Life Insurance and Child Support

Life insurance can be a key component of a divorce settlement. This type of insurance is often used to ensure that there will be enough money to support the children if the parent paying child support dies. It is a means of supporting one’s children that even death cannot stop. But in order for life insurance to work one parent must have a life insurance policy. If neither parent has life insurance, there may not be a fund from which such support can be paid.

Courts can work to avoid this situation by ordering parents to maintain, even after divorce, a life insurance policy that names their children, the other parent, or even a testamentary trust as beneficiaries.

Sometimes the parent paying support will be ordered to obtain a new policy of insurance to serve this purpose and sometimes the court will order the division of an existing policy so that it can serve this purpose; every case is different, and such a decision depends upon a variety of factors, ranging from a consideration of the relative income of the parties and the nature, scope, and extent of the resultant estate each parent realizes following the divorce.

Supporting a child is an essential component of “providing for” our children, whether it is in the context of on-going monthly financial payments, emotional and psychological support, academic and sporting support, and yes, even making provision for continuing financial support after we have died. Raising children and effectively supporting children during their youth, adolescence, and beyond is an imperative responsibility that should be accepted with grace and willingness to self-sacrifice and even suffer hardship so that your children can flourish. If you are dependent upon the other parent for financial support for your child do not hesitate to ask for a policy of life insurance insuring the life of the paying parent with which to provide a fund from which such support can continue.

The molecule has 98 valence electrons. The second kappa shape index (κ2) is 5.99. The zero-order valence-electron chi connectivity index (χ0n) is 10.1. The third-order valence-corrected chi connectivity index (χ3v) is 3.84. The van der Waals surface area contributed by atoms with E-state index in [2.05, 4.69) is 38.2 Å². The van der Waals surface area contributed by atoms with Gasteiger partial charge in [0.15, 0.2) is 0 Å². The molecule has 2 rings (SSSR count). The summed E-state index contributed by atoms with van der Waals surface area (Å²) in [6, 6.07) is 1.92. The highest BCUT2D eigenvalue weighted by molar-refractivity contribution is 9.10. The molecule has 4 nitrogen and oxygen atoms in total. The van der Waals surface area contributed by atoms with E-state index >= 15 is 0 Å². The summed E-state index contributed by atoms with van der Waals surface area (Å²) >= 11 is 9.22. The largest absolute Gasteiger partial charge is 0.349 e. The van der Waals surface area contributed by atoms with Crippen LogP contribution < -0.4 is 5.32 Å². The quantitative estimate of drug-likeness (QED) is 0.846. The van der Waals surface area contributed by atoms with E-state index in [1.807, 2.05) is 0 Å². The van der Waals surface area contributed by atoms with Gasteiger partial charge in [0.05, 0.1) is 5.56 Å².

And if your ex wants you to provide a policy of life insurance to provide for your child after you die don’t respond negatively; dig deep and put the needs of your child ahead of your own; it is an investment in the future, in a child who is innocent in the dynamic of divorce, and it is a sacrifice that will live on long after you are gone in the rewards it provides to your legacy, your child.

Related Posts
  • Are Child Support Orders Open to Adjustments? Read More
  • How Child Support is Calculated in California Read More
  • Does Support Stop When The Paying Person Dies? Read More

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